Heroes, as it was tentatively titled, was a cancelled video game based off the NBC TV show of the same name. It was being developed by High Voltage Software and would have been published by Ubisoft. The title was planned for releases on PS3, Xbox 360, PC and Wii.
Heroes: The Video Game
Shortly after the successful first season of the Heroes TV series concluded in May 2007, Ubisoft entered talks with NBC Studios to use the license for a video game adaptation. This was to be the second big TV property Ubisoft would adapt following the development of LOST: Via Domus, which had began earlier that year in February. While Ubisoft’s Montreal division was busy working on that game, the publisher reached out to external developers including High Voltage Software.
At the time, High Voltage already had experience with developing TV tie-in games, including the Family Guy video game, and was therefore “a natural choice for Ubi”, one developer recalled. Ubisoft successfully negotiated a deal with NBC, which they announced in June, but the final decision to secure High Voltage as its developer was made over the following few months without ever being revealed to the public.
High Voltage Software’s Vision For Heroes
Just as LOST: Via Domus introduced an original character, Elliot Maslow, as its protagonist, the Heroes video game would have centred around a new female character of High Voltage Software’s own invention. Given how short the project’s lifespan was, it appears as though this redheaded heroine had yet to be named, but you can see some concept art of her below.
In the vein of Ubisoft Montreal’s character, this new member of the Heroes mythos would have acted as the player’s vessel through which they could explore the world of the show and interact with its extensive cast of superhumans. She would have enabled High Voltage and Ubisoft a higher level of creative freedom as they attempted to delve into the Heroes universe without too greatly interfering with the pre-established lore.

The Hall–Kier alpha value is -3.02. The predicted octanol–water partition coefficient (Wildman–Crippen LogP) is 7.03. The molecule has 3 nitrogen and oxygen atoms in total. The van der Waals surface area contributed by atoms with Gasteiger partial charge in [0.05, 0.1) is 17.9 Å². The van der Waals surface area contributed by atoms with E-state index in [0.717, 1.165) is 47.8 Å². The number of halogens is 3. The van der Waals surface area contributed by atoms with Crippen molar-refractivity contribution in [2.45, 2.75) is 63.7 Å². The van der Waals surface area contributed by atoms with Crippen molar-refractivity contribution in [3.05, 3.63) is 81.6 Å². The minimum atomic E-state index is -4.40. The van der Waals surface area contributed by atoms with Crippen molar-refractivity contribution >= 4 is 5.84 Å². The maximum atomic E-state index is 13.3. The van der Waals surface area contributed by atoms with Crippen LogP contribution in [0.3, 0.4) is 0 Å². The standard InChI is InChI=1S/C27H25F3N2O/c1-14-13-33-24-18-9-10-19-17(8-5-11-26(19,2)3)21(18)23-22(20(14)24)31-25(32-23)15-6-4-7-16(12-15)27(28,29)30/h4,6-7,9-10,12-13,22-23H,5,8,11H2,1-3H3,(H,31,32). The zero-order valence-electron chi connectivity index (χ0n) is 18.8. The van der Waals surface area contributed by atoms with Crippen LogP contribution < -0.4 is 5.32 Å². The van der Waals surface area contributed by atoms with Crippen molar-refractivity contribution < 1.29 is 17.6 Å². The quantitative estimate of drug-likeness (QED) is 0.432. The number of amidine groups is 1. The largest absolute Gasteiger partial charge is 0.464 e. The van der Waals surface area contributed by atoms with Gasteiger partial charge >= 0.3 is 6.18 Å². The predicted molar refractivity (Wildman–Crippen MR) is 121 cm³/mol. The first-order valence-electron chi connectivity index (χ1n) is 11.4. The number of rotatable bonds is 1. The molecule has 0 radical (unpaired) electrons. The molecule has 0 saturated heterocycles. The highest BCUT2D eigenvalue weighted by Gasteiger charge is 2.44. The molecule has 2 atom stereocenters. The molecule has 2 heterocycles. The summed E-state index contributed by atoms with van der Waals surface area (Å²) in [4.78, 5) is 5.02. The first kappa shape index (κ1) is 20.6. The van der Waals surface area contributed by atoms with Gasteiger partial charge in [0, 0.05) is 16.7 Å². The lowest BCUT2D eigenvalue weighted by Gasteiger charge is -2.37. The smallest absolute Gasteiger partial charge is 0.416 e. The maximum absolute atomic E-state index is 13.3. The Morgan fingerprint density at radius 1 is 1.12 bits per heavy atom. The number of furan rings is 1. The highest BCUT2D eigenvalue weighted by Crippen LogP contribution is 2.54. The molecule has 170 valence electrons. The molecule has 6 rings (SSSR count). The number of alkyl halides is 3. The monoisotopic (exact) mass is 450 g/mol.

The plot of the Heroes video game was partway between a direct adaptation of the show’s premier season and an original story. Whilst the entire narrative of season one was unfolding concurrently, its protagonist would have been dealing with her own issues, in addition. It is our understanding that the character’s backstory had yet to have been figured out at the time of cancellation, nor were the exact nature of her powers.
Biting Off More Than They Could Chew
After a brief period of pre-production, Heroes had been sharply thrust into development at HVS. Prototyping began with the Xbox 360 as the lead platform alongside direct ports to the PS3 and PC planned for simultaneous release. A version for Nintendo Wii was also outlined, but production on it was never started.
The Heroes video game had been in full development for no more than a month when the team’s management made the decision to abruptly terminate the project. High Voltage had intended to singlehandedly develop every version of the game themselves, but they soon released that the company’s resources were insufficient for such a hefty task.
“I think it was their first try to create high end game at that time, because HVS did only low budget games and kids games. After a month, they realized that it would have taken much longer and they canceled it.” – Former High Voltage Software employee
According to another former developer of High Voltage, very little had been complete at the point of cancellation.
“There was one more character done and some environment work, but it was not in any kind of playable state”
When asked if the title might have held any similarities to Ubisoft’s LOST game, the source asserted that this was not the case and that the two were entirely separate; contrary to rumours. High Voltage’s game was apparently planned to belong to the third person action/adventure genre with a “heavy focus on storytelling”.
Heroes On Hold
Following cancellation at HVS, the game’s assets returned to Ubisoft around August 2007. From this point, the project was effectively in limbo as the publisher considered the future of their Heroes tie-in. Ubi retained the license for some time after this with the possibility of contracting a new team for it still on the table.
According to one source related to the project, these plans were reconsidered when the TV series began to experience a decline in popularity. Season two of the show began airing in September and it was met with a lukewarm critical reception, as well as a slight drop in ratings. Ubisoft still had plans to potentially create the game had it recovered, but by the third season in 2008, it had experienced a much sharper fall in viewership.
Ubisoft’s plans for Heroes were scrapped altogether around October, 2008. A month later, they announced publicly that the project was dead and that the license had been reverted to NBC.
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